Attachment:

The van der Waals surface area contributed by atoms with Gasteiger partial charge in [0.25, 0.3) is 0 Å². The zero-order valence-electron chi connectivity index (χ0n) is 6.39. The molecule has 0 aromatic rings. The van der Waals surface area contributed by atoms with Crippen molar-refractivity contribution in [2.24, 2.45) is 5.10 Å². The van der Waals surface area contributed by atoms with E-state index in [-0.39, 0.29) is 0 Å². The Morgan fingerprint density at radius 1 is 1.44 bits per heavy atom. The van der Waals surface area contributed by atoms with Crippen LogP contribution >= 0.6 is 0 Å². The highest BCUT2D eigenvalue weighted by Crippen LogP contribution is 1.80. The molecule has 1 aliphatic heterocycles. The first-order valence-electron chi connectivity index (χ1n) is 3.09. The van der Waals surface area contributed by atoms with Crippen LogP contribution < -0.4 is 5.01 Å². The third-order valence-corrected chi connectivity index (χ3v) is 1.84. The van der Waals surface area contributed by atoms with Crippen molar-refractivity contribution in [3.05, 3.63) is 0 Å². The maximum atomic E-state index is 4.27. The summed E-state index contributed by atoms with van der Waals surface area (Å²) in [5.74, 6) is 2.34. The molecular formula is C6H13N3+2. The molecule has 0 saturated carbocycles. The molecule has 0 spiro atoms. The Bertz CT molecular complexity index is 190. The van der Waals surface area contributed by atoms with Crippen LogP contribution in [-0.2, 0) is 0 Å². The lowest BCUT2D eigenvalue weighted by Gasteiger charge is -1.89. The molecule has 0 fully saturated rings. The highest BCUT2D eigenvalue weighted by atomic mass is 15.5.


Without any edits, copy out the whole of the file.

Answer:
The van der Waals surface area contributed by atoms with Gasteiger partial charge in [0.25, 0.3) is 0 Å². The zero-order valence-electron chi connectivity index (χ0n) is 6.39. The molecule has 0 aromatic rings. The van der Waals surface area contributed by atoms with Crippen molar-refractivity contribution in [2.24, 2.45) is 5.10 Å². The van der Waals surface area contributed by atoms with E-state index in [-0.39, 0.29) is 0 Å². The Morgan fingerprint density at radius 1 is 1.44 bits per heavy atom. The van der Waals surface area contributed by atoms with Crippen LogP contribution >= 0.6 is 0 Å². The highest BCUT2D eigenvalue weighted by Crippen LogP contribution is 1.80. The molecule has 1 aliphatic heterocycles. The first-order valence-electron chi connectivity index (χ1n) is 3.09. The van der Waals surface area contributed by atoms with Crippen LogP contribution < -0.4 is 5.01 Å². The third-order valence-corrected chi connectivity index (χ3v) is 1.84. The van der Waals surface area contributed by atoms with Crippen molar-refractivity contribution in [3.05, 3.63) is 0 Å². The maximum atomic E-state index is 4.27. The summed E-state index contributed by atoms with van der Waals surface area (Å²) in [5.74, 6) is 2.34. The molecular formula is C6H13N3+2. The molecule has 0 saturated carbocycles. The molecule has 0 spiro atoms. The Bertz CT molecular complexity index is 190. The van der Waals surface area contributed by atoms with Crippen LogP contribution in [-0.2, 0) is 0 Å². The lowest BCUT2D eigenvalue weighted by Gasteiger charge is -1.89. The molecule has 0 fully saturated rings. The highest BCUT2D eigenvalue weighted by atomic mass is 15.5.